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Barack Obama wraps up presidency with hopeful farewell address in Chicago

President Barack Obama speaks at McCormick Place in Chicago, Tuesday, Jan. 10, 2017, giving his presidential farewell address. (AP Photo/Charles Rex Arbogast)

PHOENIX — President Barack Obama gave a farewell address on Tuesday that focused less on a reflection of his accomplishments over the last eight years and more on his vision for the nation’s future.

With just ten days left in office, Obama used his goodbye speech to lay out a road map for future administrations, reminding them to ensure democracy, establish economy opportunity and work to better race relations in communities.

“The work of democracy has always been hard, contentious and sometimes bloody,” Obama said. “For every two steps forward, it often feels we take one step back. But the long sweep of America has been defined by forward motion, a constant widening of our founding creed to embrace all and not just some.”

Obama spoke to an audience of 18,000 for just over 51 minutes at McCormick Place in Chicago, a city that the president adopted as home. First Lady Michelle and oldest daughter Malia joined him in the audience, while his youngest Sasha stayed back in D.C. for an exam she has on Wednesday.

The president spoke in a stiffer tone than what has been seen in past speeches, demanding the audience — and the nation — step up and get involved in the democratic process.

“That’s what our democracy demands. It needs you,” Obama said. “Not just when there’s an election, not just when your own narrow interest is at stake, but over the full span of a lifetime.”

During his speech, Obama touched on some of his successes, including reversing the Great Recession and creating jobs, but assured the crowd that they should look forward to the “smoothest possible transition” between him and President-elect Donald Trump.

“Our democracy is threatened whenever we take it for granted,” Obama said. “All of us, regardless of party, should throw ourselves into the task of rebuilding our democratic institutions.”

The threats to democracy, Obama said, included unequal economic opportunity, strained race relations and contentious politics, issues that can be better solved by uniting — not dividing — the nation.

“It falls to each of us to be those anxious, jealous guardians of our democracy, to embrace the joyous task we’ve been given to continually try to improve this great nation of ours,” Obama said. “Because for all our outward differences, we all share the same proud title: Citizen.”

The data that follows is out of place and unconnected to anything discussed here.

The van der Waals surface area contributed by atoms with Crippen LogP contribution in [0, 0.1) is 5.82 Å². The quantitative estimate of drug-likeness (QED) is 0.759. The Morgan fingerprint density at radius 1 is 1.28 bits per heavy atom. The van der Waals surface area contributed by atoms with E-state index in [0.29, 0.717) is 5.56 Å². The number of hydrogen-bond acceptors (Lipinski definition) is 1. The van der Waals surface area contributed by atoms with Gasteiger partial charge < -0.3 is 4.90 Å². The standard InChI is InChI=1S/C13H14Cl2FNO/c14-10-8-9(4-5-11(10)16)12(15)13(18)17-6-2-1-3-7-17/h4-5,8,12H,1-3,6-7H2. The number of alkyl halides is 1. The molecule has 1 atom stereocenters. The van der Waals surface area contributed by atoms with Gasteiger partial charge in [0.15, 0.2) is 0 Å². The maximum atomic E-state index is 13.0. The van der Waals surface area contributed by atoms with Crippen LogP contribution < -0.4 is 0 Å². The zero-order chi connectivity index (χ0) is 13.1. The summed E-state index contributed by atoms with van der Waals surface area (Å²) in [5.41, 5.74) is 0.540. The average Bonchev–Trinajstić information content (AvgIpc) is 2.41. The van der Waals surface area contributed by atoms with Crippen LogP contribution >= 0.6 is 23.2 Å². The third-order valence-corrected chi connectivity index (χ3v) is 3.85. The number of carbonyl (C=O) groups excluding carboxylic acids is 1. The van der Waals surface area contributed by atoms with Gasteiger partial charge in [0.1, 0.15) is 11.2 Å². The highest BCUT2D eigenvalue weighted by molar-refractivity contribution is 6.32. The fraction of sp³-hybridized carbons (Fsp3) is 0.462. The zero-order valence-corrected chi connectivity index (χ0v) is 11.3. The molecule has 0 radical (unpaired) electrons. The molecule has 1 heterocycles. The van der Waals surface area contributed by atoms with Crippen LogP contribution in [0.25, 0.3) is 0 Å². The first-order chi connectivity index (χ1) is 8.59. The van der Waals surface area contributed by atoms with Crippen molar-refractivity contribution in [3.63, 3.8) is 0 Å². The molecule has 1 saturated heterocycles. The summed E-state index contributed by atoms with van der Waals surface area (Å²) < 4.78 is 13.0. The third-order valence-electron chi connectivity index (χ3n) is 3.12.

Eight years ago, Obama ran on a campaign of change — “Change we can believe in.” Looking back on his time in office, the president said the faith that he placed in the “power of ordinary Americans to bring about change … has been rewarded in ways I couldn’t possibly have imagined.”

After he addressed the nation, Obama took the time to thank some special people in the audience: His family. A normally stoic president, Obama began tearing up as the audience, Malia included, stood to give Michelle a standing ovation during his speech.

“Michelle, for the past 25 years, you’ve been not only my wife and mother of my children, but my best friend,” Obama said. “You took on a role you didn’t ask for and made it your own with grace and grit and style and good humor. You made the White House a place that belongs to everybody. And a new generation sets its sights higher because it has you as a role model.”

Obama then spoke to his daughters Malia and Sasha, who were 10 and 7 when they first entered the White House, calling them “two amazing young women” who are “kind and thoughtful and full of passion.”

“You wore the burden of years in the spotlight so easily,” Obama said. “Of all that I’ve done in my life, I’m most proud to be your dad.”

The president also thanked Vice President Joe Biden, who he called a “brother,” and the rest of his staff, some of whom have worked with Obama since his days as a senator.

“For eight years … I’ve drawn from your energy, and tried to reflect back what you displayed every day: Heart, and character, and idealism,” Obama said. “The only thing that makes me prouder than all the good we’ve done is the thought of all the remarkable things you’ll achieve from here.”

Last, but not least, Obama took the time to thank the American people and remind them to keep creating positive and productive change after he is out of office.

“My fellow Americans, it has been the honor of my life to serve you,” Obama said. “For now, whether you’re young or young at heart, I do have one final ask of you as your president. I am asking you to believe. Not in my ability to bring about change – but in yours.

“Yes, we can. Yes, we did. Yes, we can.”

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